The study 'The New Rules of Engagement' claims to be the first piece of research to highlight "the inadequacies of metrics to measure engagement that the [advertising and publishing] industry currently employs".
The research, conducted by market research agency GfK NOP, examined engagement levels across three site types; quality content sites such as UK newspapers and magazines; portals including Yahoo and MSN; and finally social network sites such as Facebook and MySpace. The research involved 1,340 interviews with UK respondents via on online questionnaire in October.
The results claim that respondents were significantly more likely to trust advertising on content sites than social media sites, with 59 per cent trusting content sites compared to 34 per cent for social networks.
The study also reports that respondents were more than twice as likely to believe that content sites are better than social media sites at influencing positive brand opinion.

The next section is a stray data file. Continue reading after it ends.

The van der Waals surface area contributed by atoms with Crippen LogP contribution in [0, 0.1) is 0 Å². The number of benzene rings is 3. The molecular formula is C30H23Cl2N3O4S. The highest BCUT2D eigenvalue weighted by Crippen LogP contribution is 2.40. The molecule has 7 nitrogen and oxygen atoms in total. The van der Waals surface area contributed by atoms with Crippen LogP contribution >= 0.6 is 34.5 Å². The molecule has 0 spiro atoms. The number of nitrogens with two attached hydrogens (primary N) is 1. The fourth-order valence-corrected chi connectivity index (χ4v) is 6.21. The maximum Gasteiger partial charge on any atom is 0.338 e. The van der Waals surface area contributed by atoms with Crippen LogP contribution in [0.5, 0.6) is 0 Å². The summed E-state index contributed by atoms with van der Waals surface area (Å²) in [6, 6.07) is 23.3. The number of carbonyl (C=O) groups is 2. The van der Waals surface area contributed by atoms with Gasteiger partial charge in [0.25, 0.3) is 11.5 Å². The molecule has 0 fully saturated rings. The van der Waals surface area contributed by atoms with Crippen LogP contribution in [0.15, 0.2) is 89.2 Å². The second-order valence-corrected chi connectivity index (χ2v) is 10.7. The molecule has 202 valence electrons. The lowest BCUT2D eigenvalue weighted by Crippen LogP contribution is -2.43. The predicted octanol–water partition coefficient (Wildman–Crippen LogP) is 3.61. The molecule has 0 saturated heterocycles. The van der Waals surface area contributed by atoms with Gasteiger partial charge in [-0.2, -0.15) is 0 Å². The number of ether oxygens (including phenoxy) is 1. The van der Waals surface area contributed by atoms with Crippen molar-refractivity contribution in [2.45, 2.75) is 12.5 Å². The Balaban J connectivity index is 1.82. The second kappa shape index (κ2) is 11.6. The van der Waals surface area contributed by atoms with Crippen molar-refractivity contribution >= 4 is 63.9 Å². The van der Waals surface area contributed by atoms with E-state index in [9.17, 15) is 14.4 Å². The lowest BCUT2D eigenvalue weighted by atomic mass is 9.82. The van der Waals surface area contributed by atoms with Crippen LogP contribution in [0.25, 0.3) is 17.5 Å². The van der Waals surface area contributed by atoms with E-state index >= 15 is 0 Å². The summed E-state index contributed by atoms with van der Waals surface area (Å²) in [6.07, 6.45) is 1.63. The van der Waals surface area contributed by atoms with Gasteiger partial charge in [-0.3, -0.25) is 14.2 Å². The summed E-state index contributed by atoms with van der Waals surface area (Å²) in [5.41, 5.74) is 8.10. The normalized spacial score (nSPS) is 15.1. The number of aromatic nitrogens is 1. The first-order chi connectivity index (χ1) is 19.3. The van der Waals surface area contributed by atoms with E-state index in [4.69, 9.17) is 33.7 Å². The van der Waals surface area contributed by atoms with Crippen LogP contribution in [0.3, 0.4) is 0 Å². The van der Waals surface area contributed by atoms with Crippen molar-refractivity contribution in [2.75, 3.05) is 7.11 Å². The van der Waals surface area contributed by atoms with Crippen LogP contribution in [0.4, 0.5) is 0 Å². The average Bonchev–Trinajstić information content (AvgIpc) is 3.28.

"By examining the complex relationship between site and audience, the study also reveals that measures such as dwell time and frequency of visit are not as indicative of engagement as previously thought," the report's press release adds.
"Online is known as the 'accountable' medium, and while direct response is a persuasive metric, this research shows that some indicators, such as 'dwell time', are not an accurate measure of 'engagement time'," Sarah Messer, chair of the AOP's Research Committee and head of commercial research and insight at ITV, says in the release.
"Users will visit social network sites daily and for long periods of time, yet visiting a B2B [business-to-business], consumer or business site and obtaining relevant information or news quickly, doesn't make the user any less 'engaged'. In fact, we've found users are more likely to respond to advertising on content sites than social networks."
According to the study there are five key dimensions of engagement for users, which are based on a site being trustworthy, authoritative, unique, offering community and entertaining.
GfK NOP has also produced a white paper on measuring engagement to accompany the study, which is hosted below with permission.
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